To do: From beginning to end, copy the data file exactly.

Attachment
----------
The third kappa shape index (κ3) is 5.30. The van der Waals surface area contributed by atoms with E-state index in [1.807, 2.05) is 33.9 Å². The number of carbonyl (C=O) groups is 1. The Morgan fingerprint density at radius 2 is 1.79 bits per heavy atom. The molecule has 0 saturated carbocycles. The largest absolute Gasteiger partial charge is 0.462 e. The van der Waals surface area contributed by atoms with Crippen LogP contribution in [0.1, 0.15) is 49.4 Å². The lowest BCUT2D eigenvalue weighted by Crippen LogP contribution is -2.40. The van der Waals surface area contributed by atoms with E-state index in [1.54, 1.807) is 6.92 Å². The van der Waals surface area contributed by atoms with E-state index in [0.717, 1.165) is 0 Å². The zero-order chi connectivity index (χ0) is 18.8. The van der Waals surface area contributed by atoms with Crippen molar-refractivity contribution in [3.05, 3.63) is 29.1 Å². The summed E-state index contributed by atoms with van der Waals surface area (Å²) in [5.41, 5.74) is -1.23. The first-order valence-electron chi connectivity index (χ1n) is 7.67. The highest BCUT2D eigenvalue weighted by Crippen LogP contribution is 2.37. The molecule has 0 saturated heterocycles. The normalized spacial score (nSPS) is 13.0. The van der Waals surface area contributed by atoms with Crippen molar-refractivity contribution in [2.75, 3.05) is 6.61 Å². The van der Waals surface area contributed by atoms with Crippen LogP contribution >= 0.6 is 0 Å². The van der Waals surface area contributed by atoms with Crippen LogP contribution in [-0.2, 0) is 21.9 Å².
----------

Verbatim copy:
The third kappa shape index (κ3) is 5.30. The van der Waals surface area contributed by atoms with E-state index in [1.807, 2.05) is 33.9 Å². The number of carbonyl (C=O) groups is 1. The Morgan fingerprint density at radius 2 is 1.79 bits per heavy atom. The molecule has 0 saturated carbocycles. The largest absolute Gasteiger partial charge is 0.462 e. The van der Waals surface area contributed by atoms with Crippen LogP contribution in [0.1, 0.15) is 49.4 Å². The lowest BCUT2D eigenvalue weighted by Crippen LogP contribution is -2.40. The van der Waals surface area contributed by atoms with E-state index in [1.54, 1.807) is 6.92 Å². The van der Waals surface area contributed by atoms with E-state index in [0.717, 1.165) is 0 Å². The zero-order chi connectivity index (χ0) is 18.8. The van der Waals surface area contributed by atoms with Crippen molar-refractivity contribution in [3.05, 3.63) is 29.1 Å². The summed E-state index contributed by atoms with van der Waals surface area (Å²) in [5.41, 5.74) is -1.23. The first-order valence-electron chi connectivity index (χ1n) is 7.67. The highest BCUT2D eigenvalue weighted by Crippen LogP contribution is 2.37. The molecule has 0 saturated heterocycles. The normalized spacial score (nSPS) is 13.0. The van der Waals surface area contributed by atoms with Crippen molar-refractivity contribution in [2.75, 3.05) is 6.61 Å². The van der Waals surface area contributed by atoms with Crippen LogP contribution >= 0.6 is 0 Å². The van der Waals surface area contributed by atoms with Crippen LogP contribution in [-0.2, 0) is 21.9 Å².